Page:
Canal Street, the center of Manchester’s gay community, is one of the city’s liveliest nightspots, and, with more than 500 licensed premises in the city, Manchester is something of a party town – perfect if social life is an important factor for you. But it’s not just about the drinking and the dancing; if you’re a football (soccer) fan, you’re probably well aware of Manchester’s historic sporting reputation. Manchester United F.C. is the most decorated club in the country, while local rival Manchester City F.C. is one of the wealthiest in the world.
There are plenty of university campuses and clusters of student accommodation to choose from in Manchester, and it may be particularly appealing to Chinese students, thanks to its well-established Chinatown area (Manchester has the third-largest Chinese population in Europe). Manchester should also be on your shortlist if you’re a fan of architecture – you’ll find a variety of styles walking around in the city, from Victorian, Gothic and red-brick buildings to contemporary skyscrapers, hotels and apartments, along with the sustainable One Angel Square – one of the largest of its kind in the world.
Among universities in Manchester, the top ranking institution is the University of Manchester (also home to the well regarded Manchester Business School), which stands at the lofty position of 33 in the 2013/14 QS World University Rankings. If you want to get more of a feel for the university, you could tune in to its student radio station, Fuse FM, or perhaps listen to MMU Radio, run by students from nearby the Manchester Metropolitan University (ranked 701+). Also just outside the city center is the University of Salford (651-700), not far from the BBC’s new MediaCity complex, and a cluster of museums and galleries including the Lowry Center and Museum of Science and Industry.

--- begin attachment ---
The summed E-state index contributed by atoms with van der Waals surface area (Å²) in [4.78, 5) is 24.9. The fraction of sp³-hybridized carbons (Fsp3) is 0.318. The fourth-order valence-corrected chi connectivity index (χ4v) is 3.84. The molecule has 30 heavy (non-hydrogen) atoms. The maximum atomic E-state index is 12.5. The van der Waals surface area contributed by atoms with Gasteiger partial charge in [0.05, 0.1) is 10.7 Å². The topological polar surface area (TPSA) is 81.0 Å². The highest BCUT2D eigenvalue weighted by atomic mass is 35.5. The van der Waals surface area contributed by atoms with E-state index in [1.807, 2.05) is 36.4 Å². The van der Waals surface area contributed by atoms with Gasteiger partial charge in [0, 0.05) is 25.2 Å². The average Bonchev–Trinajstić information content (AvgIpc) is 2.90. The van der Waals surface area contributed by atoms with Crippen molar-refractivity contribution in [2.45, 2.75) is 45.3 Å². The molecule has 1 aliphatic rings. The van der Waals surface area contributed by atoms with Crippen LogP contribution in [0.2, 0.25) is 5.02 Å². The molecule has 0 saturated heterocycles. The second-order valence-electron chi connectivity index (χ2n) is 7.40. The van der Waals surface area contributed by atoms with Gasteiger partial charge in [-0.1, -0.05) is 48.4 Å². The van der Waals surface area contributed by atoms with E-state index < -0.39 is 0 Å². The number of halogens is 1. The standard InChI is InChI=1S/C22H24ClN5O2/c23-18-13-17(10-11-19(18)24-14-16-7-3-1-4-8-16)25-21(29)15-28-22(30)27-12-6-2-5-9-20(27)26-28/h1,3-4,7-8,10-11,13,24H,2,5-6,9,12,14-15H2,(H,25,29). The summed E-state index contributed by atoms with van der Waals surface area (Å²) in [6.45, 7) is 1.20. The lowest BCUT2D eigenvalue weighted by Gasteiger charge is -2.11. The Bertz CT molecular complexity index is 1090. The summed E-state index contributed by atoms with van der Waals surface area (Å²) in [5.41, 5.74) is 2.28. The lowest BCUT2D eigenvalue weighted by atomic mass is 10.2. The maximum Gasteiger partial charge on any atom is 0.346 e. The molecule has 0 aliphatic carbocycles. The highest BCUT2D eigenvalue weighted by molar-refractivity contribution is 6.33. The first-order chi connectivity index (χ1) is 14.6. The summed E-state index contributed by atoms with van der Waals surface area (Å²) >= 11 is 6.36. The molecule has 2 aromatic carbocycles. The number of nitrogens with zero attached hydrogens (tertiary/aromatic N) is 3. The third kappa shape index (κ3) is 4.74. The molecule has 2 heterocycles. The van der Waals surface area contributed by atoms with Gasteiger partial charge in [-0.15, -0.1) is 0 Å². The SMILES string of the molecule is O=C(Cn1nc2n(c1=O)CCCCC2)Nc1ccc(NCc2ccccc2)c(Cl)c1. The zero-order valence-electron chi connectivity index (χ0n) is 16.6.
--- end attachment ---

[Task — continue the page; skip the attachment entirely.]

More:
Now the UK’s second largest city, Birmingham came to prominence during the industrial revolution. Today it is a thriving commercial hub, and home to the UK’s largest shopping area outside of London (which, in the local branch of Selfridges, boasts one of the most striking buildings in the country). Birmingham (or Brum, as it known affectionately by locals) is also one of the most multicultural places in the UK, which means you’ll probably find few cities can offer as varied and colorful a cultural experience.
Birmingham’s six universities also make it the largest center of higher education and academic research in the UK outside of the capital, while the ‘Big City Plan’ is currently underway to make Birmingham one of the top 20 most livable cities in the world within 20 years. Meanwhile, you can enjoy Birmingham’s thriving art, music and literary scenes, including the prestigious City Of Birmingham Symphony Orchestra and a range of other cultural institutions.